Texas House committee hears bills aiming to reduce marijuana penalties


AUSTIN (KXAN) — On Monday, a Texas House committee will hear five bills that aim to reduce the penalities of marijuana possession, including re-classifying the crime as a Class C misdemeanor.

Over a dozen bills have been introduced during the 86th Texas Legislative Session to reduce penalities for low-level marijuana possession. House Bill 63, introduced by U.S. Rep. Joe Moody (D-El Paso), has already passed through the Texas House Criminal Jurisprudence Committee and currently awaits scheduling for a House floor debate and vote. 

Thirty-five legislators have signed on in support of the bill.

State law currently classifies possession of two ounces or less of marijuana as a Class B misdemeanor and carries up to a $2,000 fine, 180 days in jail and the charges are placed on permanent records.

Heather Fazio, director of Texans for Responsible Marijuana Policy says criminal records for possession of small amounts of marijuana limit young people’s lives forever. 

“A criminal record for even a small amount of marijuana follows a person for life, hindering their access to education, employment and housing. This is especially important considering that high school and college age Texans make up the majority of arrests every year. We’re saddling our young people with criminal records and causing more harm to their lives than marijuana itself ever could.”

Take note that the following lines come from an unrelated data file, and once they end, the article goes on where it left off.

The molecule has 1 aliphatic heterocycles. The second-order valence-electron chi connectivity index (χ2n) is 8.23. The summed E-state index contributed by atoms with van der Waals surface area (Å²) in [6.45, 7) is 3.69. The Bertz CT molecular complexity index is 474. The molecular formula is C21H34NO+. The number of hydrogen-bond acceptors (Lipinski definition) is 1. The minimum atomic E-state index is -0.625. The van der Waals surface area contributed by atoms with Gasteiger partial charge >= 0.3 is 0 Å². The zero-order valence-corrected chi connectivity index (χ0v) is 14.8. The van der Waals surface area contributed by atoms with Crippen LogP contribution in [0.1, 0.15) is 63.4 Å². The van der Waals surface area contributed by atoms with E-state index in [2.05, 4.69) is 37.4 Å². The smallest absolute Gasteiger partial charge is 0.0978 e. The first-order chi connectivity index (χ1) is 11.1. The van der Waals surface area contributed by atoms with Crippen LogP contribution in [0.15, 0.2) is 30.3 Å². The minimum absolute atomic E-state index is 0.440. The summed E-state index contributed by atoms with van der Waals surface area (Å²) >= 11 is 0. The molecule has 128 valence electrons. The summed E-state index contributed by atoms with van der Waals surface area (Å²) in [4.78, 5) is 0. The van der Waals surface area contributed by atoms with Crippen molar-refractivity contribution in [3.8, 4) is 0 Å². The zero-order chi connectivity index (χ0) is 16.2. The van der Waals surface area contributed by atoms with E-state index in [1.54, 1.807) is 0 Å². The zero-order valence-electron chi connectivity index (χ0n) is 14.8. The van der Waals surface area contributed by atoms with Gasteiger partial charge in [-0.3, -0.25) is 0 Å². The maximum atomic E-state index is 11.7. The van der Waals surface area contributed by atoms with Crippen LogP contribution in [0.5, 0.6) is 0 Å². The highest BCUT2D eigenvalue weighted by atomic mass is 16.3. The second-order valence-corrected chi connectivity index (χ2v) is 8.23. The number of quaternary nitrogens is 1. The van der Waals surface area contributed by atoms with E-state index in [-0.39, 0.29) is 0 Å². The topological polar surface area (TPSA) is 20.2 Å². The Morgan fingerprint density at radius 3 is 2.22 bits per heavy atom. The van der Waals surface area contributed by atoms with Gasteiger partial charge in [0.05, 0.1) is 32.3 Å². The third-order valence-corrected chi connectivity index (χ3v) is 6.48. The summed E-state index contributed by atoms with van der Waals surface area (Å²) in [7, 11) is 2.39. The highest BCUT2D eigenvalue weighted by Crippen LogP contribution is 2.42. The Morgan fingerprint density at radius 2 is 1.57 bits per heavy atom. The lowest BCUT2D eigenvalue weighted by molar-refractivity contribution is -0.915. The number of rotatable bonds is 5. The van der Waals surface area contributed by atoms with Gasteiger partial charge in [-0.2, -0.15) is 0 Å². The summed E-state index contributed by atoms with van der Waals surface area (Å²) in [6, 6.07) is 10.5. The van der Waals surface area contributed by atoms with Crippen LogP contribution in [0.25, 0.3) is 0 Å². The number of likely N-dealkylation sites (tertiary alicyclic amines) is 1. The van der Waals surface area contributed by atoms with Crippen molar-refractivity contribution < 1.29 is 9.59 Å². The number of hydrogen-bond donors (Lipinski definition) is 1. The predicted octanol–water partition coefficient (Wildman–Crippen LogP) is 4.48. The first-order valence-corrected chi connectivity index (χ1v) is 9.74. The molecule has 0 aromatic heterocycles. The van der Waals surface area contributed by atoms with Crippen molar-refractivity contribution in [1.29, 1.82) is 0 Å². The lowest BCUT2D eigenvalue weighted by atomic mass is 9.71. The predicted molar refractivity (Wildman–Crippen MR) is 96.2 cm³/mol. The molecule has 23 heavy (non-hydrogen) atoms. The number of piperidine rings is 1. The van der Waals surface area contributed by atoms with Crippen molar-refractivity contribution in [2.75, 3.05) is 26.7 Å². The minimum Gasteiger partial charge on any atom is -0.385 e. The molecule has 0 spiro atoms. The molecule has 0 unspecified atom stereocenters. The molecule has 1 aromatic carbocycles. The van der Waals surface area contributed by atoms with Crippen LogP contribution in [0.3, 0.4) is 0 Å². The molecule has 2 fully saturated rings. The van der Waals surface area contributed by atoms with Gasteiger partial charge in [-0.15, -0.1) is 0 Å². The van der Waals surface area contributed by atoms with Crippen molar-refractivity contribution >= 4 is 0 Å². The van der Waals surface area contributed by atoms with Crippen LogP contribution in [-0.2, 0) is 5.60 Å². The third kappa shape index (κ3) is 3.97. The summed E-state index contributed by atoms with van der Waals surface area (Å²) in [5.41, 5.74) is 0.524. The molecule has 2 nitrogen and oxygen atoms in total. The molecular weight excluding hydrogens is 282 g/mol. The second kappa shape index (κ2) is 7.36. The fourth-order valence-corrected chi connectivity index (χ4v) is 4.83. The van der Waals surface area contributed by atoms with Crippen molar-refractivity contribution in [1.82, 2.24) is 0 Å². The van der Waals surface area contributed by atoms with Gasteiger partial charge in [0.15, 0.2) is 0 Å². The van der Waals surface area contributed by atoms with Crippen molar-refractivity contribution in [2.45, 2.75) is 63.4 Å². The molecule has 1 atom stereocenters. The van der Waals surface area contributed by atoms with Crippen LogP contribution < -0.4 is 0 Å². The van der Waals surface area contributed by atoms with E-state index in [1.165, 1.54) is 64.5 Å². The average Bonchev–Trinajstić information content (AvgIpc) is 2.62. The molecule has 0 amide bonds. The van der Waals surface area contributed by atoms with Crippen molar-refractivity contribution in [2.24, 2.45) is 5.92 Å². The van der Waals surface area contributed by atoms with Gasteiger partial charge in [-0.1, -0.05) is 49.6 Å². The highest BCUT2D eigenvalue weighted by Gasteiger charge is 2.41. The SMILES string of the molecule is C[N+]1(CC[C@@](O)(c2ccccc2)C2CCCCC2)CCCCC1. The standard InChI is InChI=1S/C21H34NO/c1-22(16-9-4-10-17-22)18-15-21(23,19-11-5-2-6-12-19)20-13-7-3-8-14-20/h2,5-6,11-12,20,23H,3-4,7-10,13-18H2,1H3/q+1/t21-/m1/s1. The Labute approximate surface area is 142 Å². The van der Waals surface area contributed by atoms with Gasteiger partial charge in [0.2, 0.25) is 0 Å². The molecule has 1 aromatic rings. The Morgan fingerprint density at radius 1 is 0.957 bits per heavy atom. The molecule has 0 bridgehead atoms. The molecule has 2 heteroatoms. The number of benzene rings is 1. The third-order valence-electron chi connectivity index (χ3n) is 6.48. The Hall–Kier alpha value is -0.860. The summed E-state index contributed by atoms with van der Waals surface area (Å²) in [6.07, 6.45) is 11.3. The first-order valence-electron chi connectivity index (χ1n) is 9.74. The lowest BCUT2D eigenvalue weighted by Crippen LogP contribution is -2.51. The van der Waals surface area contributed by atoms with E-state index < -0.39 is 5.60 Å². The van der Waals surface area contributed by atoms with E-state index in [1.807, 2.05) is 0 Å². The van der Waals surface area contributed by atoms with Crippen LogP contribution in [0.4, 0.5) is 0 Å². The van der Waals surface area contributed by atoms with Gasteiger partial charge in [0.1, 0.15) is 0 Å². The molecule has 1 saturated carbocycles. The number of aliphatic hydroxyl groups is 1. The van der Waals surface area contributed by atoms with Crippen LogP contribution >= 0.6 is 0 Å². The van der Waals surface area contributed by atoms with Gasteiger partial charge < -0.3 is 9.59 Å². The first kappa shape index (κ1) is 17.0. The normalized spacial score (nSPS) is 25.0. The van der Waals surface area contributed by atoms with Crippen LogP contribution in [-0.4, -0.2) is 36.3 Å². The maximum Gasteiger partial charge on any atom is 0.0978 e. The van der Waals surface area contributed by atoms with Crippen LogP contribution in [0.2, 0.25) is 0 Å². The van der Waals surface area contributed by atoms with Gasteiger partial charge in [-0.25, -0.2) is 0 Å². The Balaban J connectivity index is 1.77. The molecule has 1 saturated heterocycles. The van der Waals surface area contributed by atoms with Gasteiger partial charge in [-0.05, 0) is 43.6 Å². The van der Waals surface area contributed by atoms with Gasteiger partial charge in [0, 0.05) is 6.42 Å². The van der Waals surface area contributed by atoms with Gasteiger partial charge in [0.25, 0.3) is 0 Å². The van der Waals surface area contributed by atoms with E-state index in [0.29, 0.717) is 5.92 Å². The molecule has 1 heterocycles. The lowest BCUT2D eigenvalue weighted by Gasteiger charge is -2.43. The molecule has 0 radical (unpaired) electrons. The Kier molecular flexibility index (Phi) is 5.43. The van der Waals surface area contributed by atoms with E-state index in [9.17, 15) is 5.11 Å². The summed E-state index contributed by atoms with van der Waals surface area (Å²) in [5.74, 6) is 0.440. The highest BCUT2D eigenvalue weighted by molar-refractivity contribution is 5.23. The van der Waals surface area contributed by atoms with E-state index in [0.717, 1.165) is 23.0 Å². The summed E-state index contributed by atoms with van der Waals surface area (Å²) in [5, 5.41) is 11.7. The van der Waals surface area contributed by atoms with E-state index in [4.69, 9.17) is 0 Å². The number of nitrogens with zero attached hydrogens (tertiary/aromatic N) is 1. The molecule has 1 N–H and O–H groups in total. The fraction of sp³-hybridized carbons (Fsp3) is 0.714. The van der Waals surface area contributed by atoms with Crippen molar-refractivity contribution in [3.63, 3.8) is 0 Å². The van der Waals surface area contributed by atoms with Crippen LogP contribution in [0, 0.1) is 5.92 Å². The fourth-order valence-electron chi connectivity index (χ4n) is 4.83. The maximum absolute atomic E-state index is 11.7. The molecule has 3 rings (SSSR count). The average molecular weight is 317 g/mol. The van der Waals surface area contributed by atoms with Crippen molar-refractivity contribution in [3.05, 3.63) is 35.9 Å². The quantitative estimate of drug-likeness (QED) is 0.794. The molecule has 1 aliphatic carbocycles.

None of the bills being heard will keep people from being arrested, but the penalities would cap the fine at $500 with no jail time. 

A Texas Tribune poll released in 2018 found that 69 percent of Texans support reduced penalities for possession of small amounts of marijuana. Gov. Greg Abott spoke of the need for reform during his re-election campaign last year.

Abbott said: 

“One thing I don’t want to see is jails stockpiled with people who have possession of small amounts of marijuana. What I would be open to talking to the legislature about would be reducing the penalty for possession of two ounces or less from a Class B misdemeanor to a Class C misdemeanor.”

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